Rethinking DEFCON

For nearly two decades, the DEFCON hacking conference has brought together people with an interest in investigating technology and cracking security. In recent years, however, DEFCON has suffered significant growing pains. Getting between sessions meant pushing through crowds reminiscent of major crossroads in Tokyo. Entering an almost-completed session to get a jump on the next was not allowed, so people lined up in the hallways, further clogging the byways. And, the smaller sessions — such as the lockpicking village — failed to offer a sanctuary from the crowds and were routinely packed as well. While attendees were always destined to miss the majority of the happenings at the conference, DEFCON increasingly seems to be more about moving from location to location, and less about all of the learning in between.

Rob LemosFor nearly two decades, the DEFCON hacking conference has brought together people with an interest in investigating technology and cracking security. In recent years, however, DEFCON has suffered significant growing pains. Getting between sessions meant pushing through crowds reminiscent of major crossroads in Tokyo. Entering an almost-completed session to get a jump on the next was not allowed, so people lined up in the hallways, further clogging the byways. And, the smaller sessions — such as the lockpicking village — failed to offer a sanctuary from the crowds and were routinely packed as well. While attendees were always destined to miss the majority of the happenings at the conference, DEFCON increasingly seems to be more about moving from location to location, and less about all of the learning in between.

Take, for example, this year’s popular talk by Moxie Marlinspike on the problems with the current secure-sockets-layer infrastructure. The red-shirted Goons — their official title — kept the line orderly, but it still took 25 minutes to get into the presentation’s venue, the Penn and Teller Theater, which seats 1,500. Between talks, the central hub and hallways were packed.

While attendance isn’t clear, the conference’s stock of 10,000 badges sold out early on Friday, according to DEFCON officials. The replacement badges, made of laminated paper, were readily evident, suggesting attendance numbers significantly higher than, and at least double, the 6,000 people that attended in 2003.

Founder Jeff Moss has tried various tactics over the years to mitigate the problems, but with little effect on the sheer number of people and the growth in attendance. Last year, the same problems existed, but the crowds and the bottlenecks at the Riveria could easily be blamed on the inability of the hotel’s layout to absorb the attendees.

The shift to the Rio Casino and Hotel solved many of the bottlenecks in the hallways, but underscored that the ultimate problem is not with the venue, but with the success of the show. This year, the hotel handled the crowds fairly well, but there were still problems: Watching back-to-back sessions at different venues was nearly impossible, and the size of the show meant that networking with others happened away from the Rio.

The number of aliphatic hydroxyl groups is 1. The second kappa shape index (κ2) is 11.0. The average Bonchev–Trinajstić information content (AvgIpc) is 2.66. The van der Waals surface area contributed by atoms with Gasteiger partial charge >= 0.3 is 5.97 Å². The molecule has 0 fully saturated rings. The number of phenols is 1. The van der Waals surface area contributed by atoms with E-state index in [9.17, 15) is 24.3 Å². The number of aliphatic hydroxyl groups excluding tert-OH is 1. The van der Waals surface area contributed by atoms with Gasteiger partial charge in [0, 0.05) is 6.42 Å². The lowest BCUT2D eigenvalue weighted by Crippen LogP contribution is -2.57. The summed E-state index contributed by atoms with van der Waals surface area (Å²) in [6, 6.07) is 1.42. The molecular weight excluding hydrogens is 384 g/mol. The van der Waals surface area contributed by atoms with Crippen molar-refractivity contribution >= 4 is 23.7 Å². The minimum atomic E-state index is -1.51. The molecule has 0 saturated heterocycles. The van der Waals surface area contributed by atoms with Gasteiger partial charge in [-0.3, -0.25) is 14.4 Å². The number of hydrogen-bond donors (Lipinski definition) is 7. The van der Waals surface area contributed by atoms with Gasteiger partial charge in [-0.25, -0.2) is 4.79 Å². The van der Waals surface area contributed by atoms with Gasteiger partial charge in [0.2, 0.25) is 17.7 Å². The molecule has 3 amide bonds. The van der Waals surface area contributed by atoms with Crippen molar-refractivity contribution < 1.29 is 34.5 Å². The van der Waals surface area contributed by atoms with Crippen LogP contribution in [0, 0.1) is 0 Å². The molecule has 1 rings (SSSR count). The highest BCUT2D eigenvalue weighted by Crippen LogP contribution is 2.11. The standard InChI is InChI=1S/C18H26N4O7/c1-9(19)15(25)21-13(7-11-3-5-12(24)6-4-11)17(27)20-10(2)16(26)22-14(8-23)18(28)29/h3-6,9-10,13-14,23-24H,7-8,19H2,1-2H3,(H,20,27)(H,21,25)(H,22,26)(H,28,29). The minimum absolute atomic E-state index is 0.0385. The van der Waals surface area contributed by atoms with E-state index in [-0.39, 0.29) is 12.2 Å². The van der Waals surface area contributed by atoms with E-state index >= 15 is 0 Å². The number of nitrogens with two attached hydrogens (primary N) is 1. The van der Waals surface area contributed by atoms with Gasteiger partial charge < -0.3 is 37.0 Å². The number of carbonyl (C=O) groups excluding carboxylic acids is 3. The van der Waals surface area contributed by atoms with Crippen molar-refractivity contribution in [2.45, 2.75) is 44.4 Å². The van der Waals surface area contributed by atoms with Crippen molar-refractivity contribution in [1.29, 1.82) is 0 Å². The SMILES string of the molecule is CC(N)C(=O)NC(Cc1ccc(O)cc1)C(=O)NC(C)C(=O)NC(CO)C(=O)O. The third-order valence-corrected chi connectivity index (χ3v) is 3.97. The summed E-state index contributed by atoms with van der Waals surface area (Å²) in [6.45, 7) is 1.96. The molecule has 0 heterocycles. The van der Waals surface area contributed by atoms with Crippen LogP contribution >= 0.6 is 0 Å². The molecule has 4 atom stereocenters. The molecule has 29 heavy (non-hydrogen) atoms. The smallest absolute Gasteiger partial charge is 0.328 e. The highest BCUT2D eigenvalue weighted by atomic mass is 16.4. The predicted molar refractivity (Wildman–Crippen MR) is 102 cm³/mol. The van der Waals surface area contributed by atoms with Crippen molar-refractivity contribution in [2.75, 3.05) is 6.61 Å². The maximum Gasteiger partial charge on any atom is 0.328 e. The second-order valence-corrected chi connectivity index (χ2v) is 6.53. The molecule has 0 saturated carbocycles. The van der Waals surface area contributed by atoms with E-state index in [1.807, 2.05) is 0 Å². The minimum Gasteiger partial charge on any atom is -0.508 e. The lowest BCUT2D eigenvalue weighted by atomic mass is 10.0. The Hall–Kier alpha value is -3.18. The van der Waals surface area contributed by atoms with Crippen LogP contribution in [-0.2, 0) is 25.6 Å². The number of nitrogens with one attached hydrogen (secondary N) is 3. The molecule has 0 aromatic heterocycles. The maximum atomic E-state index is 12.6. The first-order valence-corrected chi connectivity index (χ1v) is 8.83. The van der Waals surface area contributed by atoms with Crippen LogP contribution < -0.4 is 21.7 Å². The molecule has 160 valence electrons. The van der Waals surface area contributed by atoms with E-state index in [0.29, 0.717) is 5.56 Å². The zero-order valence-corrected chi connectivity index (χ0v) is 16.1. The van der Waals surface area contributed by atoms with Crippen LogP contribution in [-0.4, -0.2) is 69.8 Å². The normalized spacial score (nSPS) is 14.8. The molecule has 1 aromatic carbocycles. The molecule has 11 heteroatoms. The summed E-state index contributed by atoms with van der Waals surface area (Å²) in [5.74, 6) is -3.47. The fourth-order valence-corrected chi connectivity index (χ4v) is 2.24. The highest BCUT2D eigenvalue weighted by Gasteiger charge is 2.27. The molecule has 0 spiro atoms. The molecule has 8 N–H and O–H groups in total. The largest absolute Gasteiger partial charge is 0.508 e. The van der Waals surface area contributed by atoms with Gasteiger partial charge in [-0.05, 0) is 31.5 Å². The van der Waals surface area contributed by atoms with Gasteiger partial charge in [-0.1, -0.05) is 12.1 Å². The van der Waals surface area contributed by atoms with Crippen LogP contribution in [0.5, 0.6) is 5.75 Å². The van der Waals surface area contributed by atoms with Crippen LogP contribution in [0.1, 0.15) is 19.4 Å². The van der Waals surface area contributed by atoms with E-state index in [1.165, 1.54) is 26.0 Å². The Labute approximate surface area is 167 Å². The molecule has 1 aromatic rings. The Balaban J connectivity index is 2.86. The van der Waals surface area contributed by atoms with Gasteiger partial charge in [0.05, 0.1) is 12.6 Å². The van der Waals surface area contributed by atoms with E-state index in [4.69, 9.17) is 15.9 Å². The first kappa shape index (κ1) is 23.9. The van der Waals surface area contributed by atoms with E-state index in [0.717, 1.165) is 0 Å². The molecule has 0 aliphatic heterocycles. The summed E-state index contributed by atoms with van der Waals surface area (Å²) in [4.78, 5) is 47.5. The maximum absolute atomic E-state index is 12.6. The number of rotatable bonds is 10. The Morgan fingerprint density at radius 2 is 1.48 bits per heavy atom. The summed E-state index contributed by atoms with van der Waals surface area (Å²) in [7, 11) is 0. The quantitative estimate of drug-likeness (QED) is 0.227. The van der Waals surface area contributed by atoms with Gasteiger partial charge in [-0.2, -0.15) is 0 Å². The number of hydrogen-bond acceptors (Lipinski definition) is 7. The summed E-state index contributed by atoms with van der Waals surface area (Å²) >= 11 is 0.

The future of an overtaxed DEFCON may reflect the failure of another show: Comdex, a Las Vegas conference that symbolized the era of the personal computer. While DEFCON has avoided many of the issues that plagued that show, they both have been troubled by their own success.

In the late 90s, massive growth hit Comdex. Originally, a meetup between vendors and manufacturers started in 1979, Comdex grew quickly as the dot-com boom took off. While the conference was considered a must-attend event for computer technology companies, the inflated prices for floor space and hotel rooms left executives disliking the necessary pilgrimage to technology’s Mecca.

In 2000, IBM canceled it’s booth at the show, others followed in a steady decline for the conference. In 2004, the conference took a hiatus, which became permanent. Today, more specialized conferences have taken the place of Comdex: the Consumer Electronics Show (CES), for example, has become the place to announce new consumer products.

DEFCON does not seem to have the organizational problems of Comdex, but success can cause its own issues. Like Comdex, DEFCON may have grown too big to serve hackers and tinkerers like it once did. Instead, for the attendees, the regional hacker conferences — such as CanSecWest, ToorCon, and ShmooCon, with attendance of high hundreds and low thousands — are a much better way to exchange information.

Will DEFCON go the way of Comdex? Not likely, and in any event, not immediately. Comdex’s fall came a few years after the burst of the dot-com bubble. The security industry and the hacker scene that fuels it is undergoing a boom, even amidst an economic downturn.

Yet, for all its promise, rethinking DEFCON may be necessary.

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